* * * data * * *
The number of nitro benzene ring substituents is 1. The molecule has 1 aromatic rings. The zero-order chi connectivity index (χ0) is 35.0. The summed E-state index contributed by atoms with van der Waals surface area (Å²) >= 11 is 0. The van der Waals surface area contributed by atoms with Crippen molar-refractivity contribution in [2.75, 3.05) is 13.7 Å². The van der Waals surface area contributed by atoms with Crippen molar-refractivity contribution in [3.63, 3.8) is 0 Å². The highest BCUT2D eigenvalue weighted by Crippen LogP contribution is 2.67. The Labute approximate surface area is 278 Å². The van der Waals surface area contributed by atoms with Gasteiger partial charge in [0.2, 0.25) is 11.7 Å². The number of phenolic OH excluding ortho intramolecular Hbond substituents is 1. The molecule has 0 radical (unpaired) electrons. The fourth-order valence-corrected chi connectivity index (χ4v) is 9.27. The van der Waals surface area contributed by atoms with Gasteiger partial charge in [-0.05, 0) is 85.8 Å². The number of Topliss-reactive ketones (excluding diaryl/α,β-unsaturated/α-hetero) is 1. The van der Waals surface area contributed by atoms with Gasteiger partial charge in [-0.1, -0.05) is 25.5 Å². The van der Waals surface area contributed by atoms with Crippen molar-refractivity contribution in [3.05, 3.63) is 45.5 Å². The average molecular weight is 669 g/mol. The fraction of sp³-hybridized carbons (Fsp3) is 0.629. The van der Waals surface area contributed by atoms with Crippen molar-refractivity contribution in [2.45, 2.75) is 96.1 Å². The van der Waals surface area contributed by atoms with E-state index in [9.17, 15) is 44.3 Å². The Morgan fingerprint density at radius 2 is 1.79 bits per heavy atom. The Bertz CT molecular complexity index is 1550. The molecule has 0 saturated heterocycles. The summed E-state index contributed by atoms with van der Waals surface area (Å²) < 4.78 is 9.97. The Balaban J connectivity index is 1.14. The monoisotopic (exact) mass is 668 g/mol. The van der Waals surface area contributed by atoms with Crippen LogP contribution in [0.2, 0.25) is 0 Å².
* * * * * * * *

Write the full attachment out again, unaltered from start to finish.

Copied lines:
The number of nitro benzene ring substituents is 1. The molecule has 1 aromatic rings. The zero-order chi connectivity index (χ0) is 35.0. The summed E-state index contributed by atoms with van der Waals surface area (Å²) >= 11 is 0. The van der Waals surface area contributed by atoms with Crippen molar-refractivity contribution in [2.75, 3.05) is 13.7 Å². The van der Waals surface area contributed by atoms with Crippen molar-refractivity contribution in [3.63, 3.8) is 0 Å². The highest BCUT2D eigenvalue weighted by Crippen LogP contribution is 2.67. The Labute approximate surface area is 278 Å². The van der Waals surface area contributed by atoms with Gasteiger partial charge in [0.2, 0.25) is 11.7 Å². The number of phenolic OH excluding ortho intramolecular Hbond substituents is 1. The molecule has 0 radical (unpaired) electrons. The fourth-order valence-corrected chi connectivity index (χ4v) is 9.27. The van der Waals surface area contributed by atoms with Gasteiger partial charge in [-0.05, 0) is 85.8 Å². The number of Topliss-reactive ketones (excluding diaryl/α,β-unsaturated/α-hetero) is 1. The van der Waals surface area contributed by atoms with Gasteiger partial charge in [-0.1, -0.05) is 25.5 Å². The van der Waals surface area contributed by atoms with Crippen molar-refractivity contribution in [3.05, 3.63) is 45.5 Å². The average molecular weight is 669 g/mol. The fraction of sp³-hybridized carbons (Fsp3) is 0.629. The van der Waals surface area contributed by atoms with Crippen molar-refractivity contribution in [2.45, 2.75) is 96.1 Å². The van der Waals surface area contributed by atoms with E-state index in [9.17, 15) is 44.3 Å². The Morgan fingerprint density at radius 2 is 1.79 bits per heavy atom. The Bertz CT molecular complexity index is 1550. The molecule has 0 saturated heterocycles. The summed E-state index contributed by atoms with van der Waals surface area (Å²) < 4.78 is 9.97. The Balaban J connectivity index is 1.14. The monoisotopic (exact) mass is 668 g/mol. The van der Waals surface area contributed by atoms with Crippen LogP contribution in [0.2, 0.25) is 0 Å².